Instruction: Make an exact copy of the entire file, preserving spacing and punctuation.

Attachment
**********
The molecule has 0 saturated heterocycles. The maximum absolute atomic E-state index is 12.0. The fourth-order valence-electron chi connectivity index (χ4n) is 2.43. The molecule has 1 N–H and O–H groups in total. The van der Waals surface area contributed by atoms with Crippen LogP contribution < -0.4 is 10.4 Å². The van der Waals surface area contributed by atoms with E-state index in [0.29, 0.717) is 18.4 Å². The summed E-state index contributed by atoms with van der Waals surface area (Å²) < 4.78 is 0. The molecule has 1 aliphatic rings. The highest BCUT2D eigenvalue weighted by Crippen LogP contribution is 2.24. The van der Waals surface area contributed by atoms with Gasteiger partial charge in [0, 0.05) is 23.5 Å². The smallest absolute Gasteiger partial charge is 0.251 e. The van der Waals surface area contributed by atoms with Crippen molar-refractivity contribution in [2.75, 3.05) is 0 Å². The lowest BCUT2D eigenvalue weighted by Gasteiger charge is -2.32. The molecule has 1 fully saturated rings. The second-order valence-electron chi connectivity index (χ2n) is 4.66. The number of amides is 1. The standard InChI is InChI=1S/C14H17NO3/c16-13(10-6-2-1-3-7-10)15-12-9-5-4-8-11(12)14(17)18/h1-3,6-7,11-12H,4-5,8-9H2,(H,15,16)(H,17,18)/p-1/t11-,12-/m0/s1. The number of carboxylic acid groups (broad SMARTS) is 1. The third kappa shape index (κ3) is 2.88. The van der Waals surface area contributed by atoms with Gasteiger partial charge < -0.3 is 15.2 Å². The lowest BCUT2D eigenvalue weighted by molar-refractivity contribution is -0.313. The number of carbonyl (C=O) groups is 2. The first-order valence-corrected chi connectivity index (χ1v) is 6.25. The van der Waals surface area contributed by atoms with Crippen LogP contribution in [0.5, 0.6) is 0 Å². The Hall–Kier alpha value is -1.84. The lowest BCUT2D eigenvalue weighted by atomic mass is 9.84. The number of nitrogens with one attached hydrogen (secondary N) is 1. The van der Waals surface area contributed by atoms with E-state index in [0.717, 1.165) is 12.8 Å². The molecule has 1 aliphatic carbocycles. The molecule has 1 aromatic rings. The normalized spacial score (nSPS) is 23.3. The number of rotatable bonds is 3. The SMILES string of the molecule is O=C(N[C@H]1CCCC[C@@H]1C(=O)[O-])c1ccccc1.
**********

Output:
The molecule has 0 saturated heterocycles. The maximum absolute atomic E-state index is 12.0. The fourth-order valence-electron chi connectivity index (χ4n) is 2.43. The molecule has 1 N–H and O–H groups in total. The van der Waals surface area contributed by atoms with Crippen LogP contribution < -0.4 is 10.4 Å². The van der Waals surface area contributed by atoms with E-state index in [0.29, 0.717) is 18.4 Å². The summed E-state index contributed by atoms with van der Waals surface area (Å²) < 4.78 is 0. The molecule has 1 aliphatic rings. The highest BCUT2D eigenvalue weighted by Crippen LogP contribution is 2.24. The van der Waals surface area contributed by atoms with Gasteiger partial charge in [0, 0.05) is 23.5 Å². The smallest absolute Gasteiger partial charge is 0.251 e. The van der Waals surface area contributed by atoms with Crippen molar-refractivity contribution in [2.75, 3.05) is 0 Å². The lowest BCUT2D eigenvalue weighted by Gasteiger charge is -2.32. The molecule has 1 fully saturated rings. The second-order valence-electron chi connectivity index (χ2n) is 4.66. The number of amides is 1. The standard InChI is InChI=1S/C14H17NO3/c16-13(10-6-2-1-3-7-10)15-12-9-5-4-8-11(12)14(17)18/h1-3,6-7,11-12H,4-5,8-9H2,(H,15,16)(H,17,18)/p-1/t11-,12-/m0/s1. The number of carboxylic acid groups (broad SMARTS) is 1. The third kappa shape index (κ3) is 2.88. The van der Waals surface area contributed by atoms with Gasteiger partial charge < -0.3 is 15.2 Å². The lowest BCUT2D eigenvalue weighted by molar-refractivity contribution is -0.313. The number of carbonyl (C=O) groups is 2. The first-order valence-corrected chi connectivity index (χ1v) is 6.25. The van der Waals surface area contributed by atoms with Crippen LogP contribution in [0.5, 0.6) is 0 Å². The Hall–Kier alpha value is -1.84. The lowest BCUT2D eigenvalue weighted by atomic mass is 9.84. The number of nitrogens with one attached hydrogen (secondary N) is 1. The van der Waals surface area contributed by atoms with E-state index in [0.717, 1.165) is 12.8 Å². The molecule has 1 aliphatic carbocycles. The molecule has 1 aromatic rings. The normalized spacial score (nSPS) is 23.3. The number of rotatable bonds is 3. The SMILES string of the molecule is O=C(N[C@H]1CCCC[C@@H]1C(=O)[O-])c1ccccc1.